Newspaper article St Louis Post-Dispatch (MO)

Winning 'Bigly' Isn't Everything

Newspaper article St Louis Post-Dispatch (MO)

Winning 'Bigly' Isn't Everything

Article excerpt

According to Donald Trump, the time is coming when we're going to be winning bigly.

"Bigly" is the latest edition to the Trumptionary, a lexicon that is sure to come in handy over the next six months. Savoring his victory as the presumptive GOP presidential nominee the other evening, Trump declared, "We are going to win bigly. Believe me." It's the latest gaffe, or should we say a malatrumpism. Or something like that.

Political candidates of both parties can get tongue tied from time to time. Preachers do, too. I've mispronounced names of the deceased at funerals, and mangled syntax. Bigly may be no big deal. The deeper issue, however, is what we mean by success.

In a culture of anxiety, winning is everything. Success is defined as clawing your way past your rivals to stand alone on the mountain. In churches, success is nearly always defined by keeping pews and plates filled. Profits, not prophets, are the measure of achievement.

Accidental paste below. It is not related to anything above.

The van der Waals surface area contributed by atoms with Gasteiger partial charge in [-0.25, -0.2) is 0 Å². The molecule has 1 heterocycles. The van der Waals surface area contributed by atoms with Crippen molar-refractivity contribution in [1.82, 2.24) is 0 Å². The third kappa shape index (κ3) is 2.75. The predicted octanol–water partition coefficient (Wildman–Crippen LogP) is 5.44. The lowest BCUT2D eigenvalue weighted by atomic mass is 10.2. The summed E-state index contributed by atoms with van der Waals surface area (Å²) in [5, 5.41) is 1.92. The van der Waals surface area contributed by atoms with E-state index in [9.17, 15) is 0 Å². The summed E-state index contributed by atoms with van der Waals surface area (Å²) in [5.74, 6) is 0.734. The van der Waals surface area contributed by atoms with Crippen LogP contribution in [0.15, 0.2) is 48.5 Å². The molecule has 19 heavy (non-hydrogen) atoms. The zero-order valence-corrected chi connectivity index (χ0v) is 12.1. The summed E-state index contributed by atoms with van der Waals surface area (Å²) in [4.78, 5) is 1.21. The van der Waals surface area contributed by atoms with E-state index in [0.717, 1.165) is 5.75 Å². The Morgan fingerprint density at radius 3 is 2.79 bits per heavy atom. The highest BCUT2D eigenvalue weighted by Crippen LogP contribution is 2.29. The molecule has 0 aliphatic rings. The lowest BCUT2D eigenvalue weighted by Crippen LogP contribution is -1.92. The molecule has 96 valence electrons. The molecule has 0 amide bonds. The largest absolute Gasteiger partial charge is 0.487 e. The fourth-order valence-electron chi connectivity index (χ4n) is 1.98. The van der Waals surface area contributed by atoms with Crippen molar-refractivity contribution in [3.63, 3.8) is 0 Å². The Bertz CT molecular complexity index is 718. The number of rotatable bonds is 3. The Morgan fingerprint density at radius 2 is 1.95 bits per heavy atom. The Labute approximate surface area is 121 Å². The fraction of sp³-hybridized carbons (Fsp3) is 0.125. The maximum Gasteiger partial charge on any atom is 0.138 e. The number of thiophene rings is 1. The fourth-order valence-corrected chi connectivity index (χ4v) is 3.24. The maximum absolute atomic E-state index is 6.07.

But something about those measures seem inadequate to me.

We recently constructed a paper tree inside our church lobby. Within a few days, it had grown from bare sticks to a healthy foliage. You might say it's getting "bigly." With its brown paper limbs and recycled packaging trunk, this paper tree is filling out nicely while challenging our congregation to a richer and deeper understanding of success.

My son created the tree as a way of illustrating a point I was trying to make in a sermon. Sometimes a tree is worth a million words. After a few hours of twisting paper and stapling branches, the tree's majestic form emerged. It took a while, but then he was the first to admit that he's never created a tree before. With some help from others, pretty soon the tree began to flourish.

On Sunday, members began jotting down prayers on green paper leaves. I remarked that we were "leafing our hearts to the Lord." As leaves were added and the tree grew, it became apparent that this was much more than a tree. It was a symbolic expression of how we are rooted in our community. …

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